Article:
Although this year’s cool start delayed early-season mite pressure, July’s warmer temperatures mean webspinning spider mites, like the Pacific spider mite, are quickly becoming a problem.
“When temps heat up, vines become stressed and vineyards get dustier—conditions conducive to the Pacific spider mite,” says Paul Verdegaal, University of California Cooperative Extension farm advisor for San Joaquin County.
Cold spring weather is also delaying harvest timing, creating a larger window for late-season mite infestations.
“Harvest of early varieties like Pinot grigio (gris) and white zinfandel may be delayed until the end of August,” says Verdegaal. “By that time there could be some mite problems developing, so PCAs and growers need to be keeping an eye out for those pests.”
Mite Monitoring and Management
Verdegaal recommends monitoring selected areas of the vineyard that are representative of the whole. PCAs and growers should also leaf sample regularly—weekly, if possible—for the presence or absence of both Pacific spider mites and beneficial predatory mites. The UC-Davis Insect and Spider Mite Monitoring Form provides detailed sampling instructions and treatment thresholds.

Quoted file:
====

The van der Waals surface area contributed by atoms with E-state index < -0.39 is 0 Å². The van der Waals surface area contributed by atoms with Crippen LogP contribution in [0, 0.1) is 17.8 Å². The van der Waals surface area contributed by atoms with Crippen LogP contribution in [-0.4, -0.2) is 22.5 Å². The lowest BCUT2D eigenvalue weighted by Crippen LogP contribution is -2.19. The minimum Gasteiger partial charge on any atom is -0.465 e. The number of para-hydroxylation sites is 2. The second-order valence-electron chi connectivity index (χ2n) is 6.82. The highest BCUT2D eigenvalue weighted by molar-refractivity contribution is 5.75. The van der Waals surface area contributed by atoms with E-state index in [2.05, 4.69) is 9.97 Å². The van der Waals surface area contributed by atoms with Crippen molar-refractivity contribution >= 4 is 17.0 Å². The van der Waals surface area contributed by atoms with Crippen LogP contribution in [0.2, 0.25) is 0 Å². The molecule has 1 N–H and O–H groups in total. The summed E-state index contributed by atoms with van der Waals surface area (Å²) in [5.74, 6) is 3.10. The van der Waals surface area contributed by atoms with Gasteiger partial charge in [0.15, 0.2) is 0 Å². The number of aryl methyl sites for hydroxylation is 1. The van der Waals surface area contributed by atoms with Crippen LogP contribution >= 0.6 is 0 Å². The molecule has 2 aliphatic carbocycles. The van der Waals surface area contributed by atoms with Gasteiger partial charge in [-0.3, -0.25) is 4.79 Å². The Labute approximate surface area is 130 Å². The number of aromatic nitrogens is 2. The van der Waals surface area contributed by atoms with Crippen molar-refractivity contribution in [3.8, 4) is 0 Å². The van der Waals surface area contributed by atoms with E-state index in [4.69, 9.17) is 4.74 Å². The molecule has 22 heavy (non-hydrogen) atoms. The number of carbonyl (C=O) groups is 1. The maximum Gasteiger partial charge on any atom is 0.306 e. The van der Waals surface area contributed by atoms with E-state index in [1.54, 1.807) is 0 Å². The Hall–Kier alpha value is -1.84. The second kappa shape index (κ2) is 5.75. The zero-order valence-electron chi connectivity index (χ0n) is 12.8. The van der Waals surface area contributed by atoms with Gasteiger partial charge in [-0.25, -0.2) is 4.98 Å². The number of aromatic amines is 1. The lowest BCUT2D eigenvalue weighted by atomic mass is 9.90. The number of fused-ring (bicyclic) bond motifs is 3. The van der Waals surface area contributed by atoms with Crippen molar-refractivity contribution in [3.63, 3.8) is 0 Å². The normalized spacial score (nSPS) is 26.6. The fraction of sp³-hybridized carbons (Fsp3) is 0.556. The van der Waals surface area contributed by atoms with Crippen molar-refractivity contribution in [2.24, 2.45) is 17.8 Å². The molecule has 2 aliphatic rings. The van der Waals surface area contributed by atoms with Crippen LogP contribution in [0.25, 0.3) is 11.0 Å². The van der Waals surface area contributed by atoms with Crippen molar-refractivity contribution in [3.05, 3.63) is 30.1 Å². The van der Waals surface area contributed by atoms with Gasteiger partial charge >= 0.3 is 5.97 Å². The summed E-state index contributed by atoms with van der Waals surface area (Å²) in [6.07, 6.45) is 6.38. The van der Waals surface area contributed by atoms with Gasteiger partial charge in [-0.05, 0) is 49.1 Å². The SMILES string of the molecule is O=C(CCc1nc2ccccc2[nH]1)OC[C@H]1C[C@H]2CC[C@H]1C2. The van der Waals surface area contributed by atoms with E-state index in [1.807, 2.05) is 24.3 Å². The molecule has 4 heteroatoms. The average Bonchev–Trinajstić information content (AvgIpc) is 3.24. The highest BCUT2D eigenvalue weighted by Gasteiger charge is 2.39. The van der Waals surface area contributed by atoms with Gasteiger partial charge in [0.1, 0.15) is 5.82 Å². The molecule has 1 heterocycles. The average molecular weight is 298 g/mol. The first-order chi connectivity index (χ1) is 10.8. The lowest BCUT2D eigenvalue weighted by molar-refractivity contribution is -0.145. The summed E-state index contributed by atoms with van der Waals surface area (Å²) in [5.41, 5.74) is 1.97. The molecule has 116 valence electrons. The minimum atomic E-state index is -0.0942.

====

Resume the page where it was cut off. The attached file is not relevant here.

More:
“Over the years, research has shown the presence of predatory mites sometimes allows growers to hold off on miticide applications, which can help reduce input costs and protect against resistance,” says Verdegaal.
However, when PCAs and growers need to spray spider mites there are plenty of options, one of the best solutions for knocking down the mite populations is Acramite® 50WS. Acramite is also safe to the predatory mite protecting that balance of spider mite control from Chemtura AgroSolutions
“A lot of new materials have become available recently, but there’s no one material out there that is the best in every situation,” Verdegaal says. “Examine your situation and ask questions to determine the best material for your vineyard.”
Selecting an appropriate material is only half the battle. Proper use and application are also key components in successful mite management. “When it comes to being successful in business, it’s all about location, location, location,” says Verdegaal. “In our case, you could argue that a successful chemical application is all about coverage, coverage, coverage.”
For tips on effective spray coverage, check out “7 Ways to Keep Chemicals on Target”.